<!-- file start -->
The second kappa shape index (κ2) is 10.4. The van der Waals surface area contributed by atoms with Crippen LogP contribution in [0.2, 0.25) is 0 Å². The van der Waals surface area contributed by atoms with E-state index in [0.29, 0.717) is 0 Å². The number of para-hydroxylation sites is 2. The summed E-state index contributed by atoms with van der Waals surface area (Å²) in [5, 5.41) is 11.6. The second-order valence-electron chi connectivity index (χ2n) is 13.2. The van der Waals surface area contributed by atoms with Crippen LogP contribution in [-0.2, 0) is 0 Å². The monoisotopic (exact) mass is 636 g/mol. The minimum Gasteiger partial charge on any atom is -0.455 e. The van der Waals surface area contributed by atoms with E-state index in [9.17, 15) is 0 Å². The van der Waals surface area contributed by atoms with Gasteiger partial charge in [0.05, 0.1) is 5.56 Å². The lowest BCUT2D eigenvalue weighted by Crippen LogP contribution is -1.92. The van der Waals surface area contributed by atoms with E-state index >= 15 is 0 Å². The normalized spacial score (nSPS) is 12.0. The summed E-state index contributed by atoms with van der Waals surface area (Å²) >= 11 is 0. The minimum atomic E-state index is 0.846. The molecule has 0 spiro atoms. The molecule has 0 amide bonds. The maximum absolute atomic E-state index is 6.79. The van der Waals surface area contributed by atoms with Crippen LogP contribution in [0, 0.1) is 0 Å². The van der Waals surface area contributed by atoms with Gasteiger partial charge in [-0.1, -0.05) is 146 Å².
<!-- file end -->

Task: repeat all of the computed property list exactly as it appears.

The second kappa shape index (κ2) is 10.4. The van der Waals surface area contributed by atoms with Crippen LogP contribution in [0.2, 0.25) is 0 Å². The van der Waals surface area contributed by atoms with E-state index in [0.29, 0.717) is 0 Å². The number of para-hydroxylation sites is 2. The summed E-state index contributed by atoms with van der Waals surface area (Å²) in [5, 5.41) is 11.6. The second-order valence-electron chi connectivity index (χ2n) is 13.2. The van der Waals surface area contributed by atoms with Crippen LogP contribution in [-0.2, 0) is 0 Å². The monoisotopic (exact) mass is 636 g/mol. The minimum Gasteiger partial charge on any atom is -0.455 e. The van der Waals surface area contributed by atoms with E-state index in [9.17, 15) is 0 Å². The van der Waals surface area contributed by atoms with Gasteiger partial charge in [0.05, 0.1) is 5.56 Å². The lowest BCUT2D eigenvalue weighted by Crippen LogP contribution is -1.92. The van der Waals surface area contributed by atoms with E-state index >= 15 is 0 Å². The normalized spacial score (nSPS) is 12.0. The summed E-state index contributed by atoms with van der Waals surface area (Å²) >= 11 is 0. The minimum atomic E-state index is 0.846. The molecule has 0 spiro atoms. The molecule has 0 amide bonds. The maximum absolute atomic E-state index is 6.79. The van der Waals surface area contributed by atoms with Crippen LogP contribution in [0, 0.1) is 0 Å². The van der Waals surface area contributed by atoms with Gasteiger partial charge in [-0.1, -0.05) is 146 Å².